Written by: Robin C. Farrell | June 24th, 2021
Chasing Childhood (Margaret Munzer Loeb/Eden Wurmfeld, 2020) 2 out of 4 stars.
The subject matter of Chasing Childhood – helicopter-parenting and how education and play have worsened over the past few decades – is surprisingly provoking. Ultimately, the film is less abrasive than it might appear at first glance, however. It comes across a bit naïve at times, and insightful at others. Where it struggles isn’t so much in what it has to say, but in what it leaves out.
Chasing Childhood primarily questions the lack of “free play” and independence from parents among children today, in tandem with a ferocious drive towards the best grades and the best sports’ statistics, all in pursuit of admittance to the top colleges. One of the interviewees, former Freshman Dean at Stanford University and author of How To Raise An Adult, Julie Lythcott-Haims, states: “Is it a problem only among very elite institutions? No, it turns out not. Is it a problem only in the richest of communities? No, it turns out not … Children are hovered over, managed … by parents in many, many, many different communities.” Even with children of many backgrounds appearing throughout the film, though, the focus is mostly on white and upper-middle class families. The documentary would have benefited tremendously had it leaned more into how this problem is shared across economic, racial and cultural divides.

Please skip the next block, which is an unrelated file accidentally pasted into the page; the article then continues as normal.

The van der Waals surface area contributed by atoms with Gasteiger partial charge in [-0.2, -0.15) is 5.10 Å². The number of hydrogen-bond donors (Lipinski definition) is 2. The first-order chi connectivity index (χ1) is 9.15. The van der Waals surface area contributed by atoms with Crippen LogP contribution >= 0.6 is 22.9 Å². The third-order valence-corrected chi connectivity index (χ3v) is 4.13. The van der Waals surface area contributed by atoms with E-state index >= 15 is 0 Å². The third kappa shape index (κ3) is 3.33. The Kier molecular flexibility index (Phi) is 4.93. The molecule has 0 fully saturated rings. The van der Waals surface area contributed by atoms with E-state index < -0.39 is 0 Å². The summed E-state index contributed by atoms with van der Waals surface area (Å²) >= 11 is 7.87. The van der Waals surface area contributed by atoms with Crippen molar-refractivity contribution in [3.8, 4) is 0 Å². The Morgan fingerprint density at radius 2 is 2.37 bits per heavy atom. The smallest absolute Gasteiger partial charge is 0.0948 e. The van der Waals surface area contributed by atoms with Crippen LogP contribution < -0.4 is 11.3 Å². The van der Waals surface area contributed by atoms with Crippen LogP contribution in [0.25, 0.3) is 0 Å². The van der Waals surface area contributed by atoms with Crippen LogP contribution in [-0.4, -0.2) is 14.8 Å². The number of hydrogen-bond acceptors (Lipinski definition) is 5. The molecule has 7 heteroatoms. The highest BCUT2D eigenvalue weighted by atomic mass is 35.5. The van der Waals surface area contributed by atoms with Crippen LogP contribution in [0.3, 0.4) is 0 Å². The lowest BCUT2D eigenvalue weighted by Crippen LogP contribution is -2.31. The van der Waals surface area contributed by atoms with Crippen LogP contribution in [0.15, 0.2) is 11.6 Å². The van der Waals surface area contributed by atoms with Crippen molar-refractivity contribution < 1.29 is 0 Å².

Additionally, the impact of social media is almost entirely absent. Apart from Lythcott-Haims dismissing technology as a scapegoat (appropriately so), the only other mention of it comes when a parent describes a party his son is organizing. “They’re going to be on their phones the whole time,” he says, after which we cut to a sequence of footage of the aforementioned Jack and his friends having fun without devices of any kind. This is great but would have landed more strongly had the subject been raised earlier and with more intention. Whether first-time directors Margaret Munzer Loeb and Eden Wurmfeld, along with the interviewees, including Lythcott-Haims and Lenore Skenazy (founder of Let Growand author of Free Range Kids) agree with social media’s influence or not, even if it feels superfluous, to bypass it completely evades a huge facet of modern life. How can it possibly not factor into this conversation?
The musical score is often unnecessary compared to moments when an interview plays out longer than expected to catch a head shaking or eyes closing in self-disappointment. Despite the charged topic, however, the film is compelling and much of the information is presented in an engaging manner. Overall, Chasing Childhood makes some very good arguments but could have been stronger had it been willing to stray a little further from a specific path. Nevertheless, this film will likely evoke a response from most viewers and definitely leave you to ponder your own beliefs, whatever they might be.